As nursing homes have evolved over the past several decades, their role has evolved significantly from that of a residential facility that primarily accommodates older, cognitively impaired, and functionally dependent individuals to that of a post-acute facility that provides skilled care to medically complex patients often discharged directly from intensive care units. However, there have been instances where nursing home facilities have failed to meet these requirements forcing patients to be readmitted back to the hospital at high rates. Those “bounce back” hospitalizations are what CMS is concerned about with regard to the SFF program.

Approximately one in five Medicare beneficiaries discharged from the hospital receive post-acute care in a skilled nursing facility, and nearly one-quarter of those admitted to such facilities are re-hospitalized within 30 days. Reducing re-hospitalizations of nursing home residents through the use of technology is the most effective way to achieve this goal.

You can assist your care staff look after residents while maintaining dignity by installing a life-safety system that includes bed sensors, incontinence sensors, and RTLS. These technologies can assist your staff in mitigating risk and actually help prevent adverse events such as falls and urinary tract infections. Taking a proactive rather than a reactive approach to your care. Contributing to the reduction of re-hospitalization rates in your community.

Percentage of Residents with Pressure Ulcers or Pressure Injuries That are New or Worsened

According to the CDC, 11% of nursing home residents suffer from pressure ulcers, with stage 2 pressure ulcers being the most common. Doctors have often instructed staff to move residents every two hours, but those instructions are not being followed. Things like these have typically fallen through the cracks due to inadequate staffing levels.

Staffing challenges existed even before the pandemic, but since 2020, the great resignation has strained nursing home staff. As a result, this already overworked staff is being asked to perform more and more tasks. Using technology to pick up the slack will help relieve pressure on your already overburdened personnel.

Automating rules and breaking down silos in order to integrate systems can assist in increasing the efficiency and effectiveness of your staff. Your staff can easily fill out paper work with the help of a life safety system that integrates electronic medical records (EMR). As a result, they will be able to devote more time to caring for residents.

In addition, a life safety system with sensors and alerts can warn your care staff when a resident needs to be moved in order to prevent pressure ulcers from becoming worse, or better yet, preventing them from forming in the first place.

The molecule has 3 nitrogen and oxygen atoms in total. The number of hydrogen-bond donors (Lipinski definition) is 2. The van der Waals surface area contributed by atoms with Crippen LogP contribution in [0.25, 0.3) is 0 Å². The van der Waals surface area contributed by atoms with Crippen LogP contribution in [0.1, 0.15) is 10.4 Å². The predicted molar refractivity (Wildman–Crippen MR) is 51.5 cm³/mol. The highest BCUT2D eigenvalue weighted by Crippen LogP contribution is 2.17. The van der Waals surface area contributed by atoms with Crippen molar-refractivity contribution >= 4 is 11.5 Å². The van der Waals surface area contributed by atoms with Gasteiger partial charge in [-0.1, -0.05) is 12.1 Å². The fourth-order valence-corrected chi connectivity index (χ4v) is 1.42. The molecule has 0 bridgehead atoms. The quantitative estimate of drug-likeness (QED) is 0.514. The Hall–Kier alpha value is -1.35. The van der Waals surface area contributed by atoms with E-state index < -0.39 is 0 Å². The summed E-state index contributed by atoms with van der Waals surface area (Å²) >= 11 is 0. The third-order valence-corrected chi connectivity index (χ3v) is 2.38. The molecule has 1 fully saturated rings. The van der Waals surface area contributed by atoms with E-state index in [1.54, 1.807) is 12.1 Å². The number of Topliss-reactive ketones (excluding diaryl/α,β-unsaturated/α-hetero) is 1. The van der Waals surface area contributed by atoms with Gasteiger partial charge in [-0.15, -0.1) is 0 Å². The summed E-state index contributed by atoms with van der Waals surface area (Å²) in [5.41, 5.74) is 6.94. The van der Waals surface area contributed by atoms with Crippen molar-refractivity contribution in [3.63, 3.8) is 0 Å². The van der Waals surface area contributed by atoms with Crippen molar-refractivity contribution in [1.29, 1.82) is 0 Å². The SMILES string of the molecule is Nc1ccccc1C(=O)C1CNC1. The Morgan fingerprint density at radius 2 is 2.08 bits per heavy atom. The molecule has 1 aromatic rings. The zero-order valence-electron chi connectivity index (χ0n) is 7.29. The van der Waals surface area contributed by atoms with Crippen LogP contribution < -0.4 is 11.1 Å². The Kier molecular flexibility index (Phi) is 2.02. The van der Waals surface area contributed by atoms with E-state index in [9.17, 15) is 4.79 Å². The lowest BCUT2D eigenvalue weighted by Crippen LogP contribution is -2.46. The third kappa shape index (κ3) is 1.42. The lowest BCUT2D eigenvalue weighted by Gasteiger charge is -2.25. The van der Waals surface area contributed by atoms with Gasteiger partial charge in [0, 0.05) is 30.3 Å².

Number of Outpatient Emergency Department Visits per 1000 Long-Stay Resident Days

CDC statistics indicate that 36% of falls, 19% of heart conditions, 12% of pneumonia cases, and 33% of other conditions (mental status changes, urinary tract infections, etc.) that result in emergency department visits from nursing homes are preventable. It is true that not all emergency department visits can be prevented, but a significant number of them can be avoided with better care.

You may be able to provide better care by using technology that could assist your staff in preventing adverse events before they occur. Consider a life safety platform that will gather thousands of data points and analyze the information using machine learning in order to help you detect changes in your patients’ health that are normally unnoticed by the human eye. Preventing these events early will not only improve your nursing home’s rating with CMS but will also provide your residents with better care and an extended stay.

Ensure360℠ a Proven Solution with Powerful New Technology

One solution to help tackle all these key areas is Ensure360 from Sentrics. Ensure360 combines RTLS technology, contact tracing and case management with the industry’s best nurse call systems, to collect and analyze data on the resident, community, and caregiver conditions. It includes sophisticated data-capture and analytics technology to provide staff with the insights they need to optimize their processes, reduce costs, and improve healthcare outcomes. Ensure360 is part of an integrated suite that gives communities a 360-view of a resident’s physical, medical, social and behavioral needs. To find out more, click HERE or call (888) 988-8210.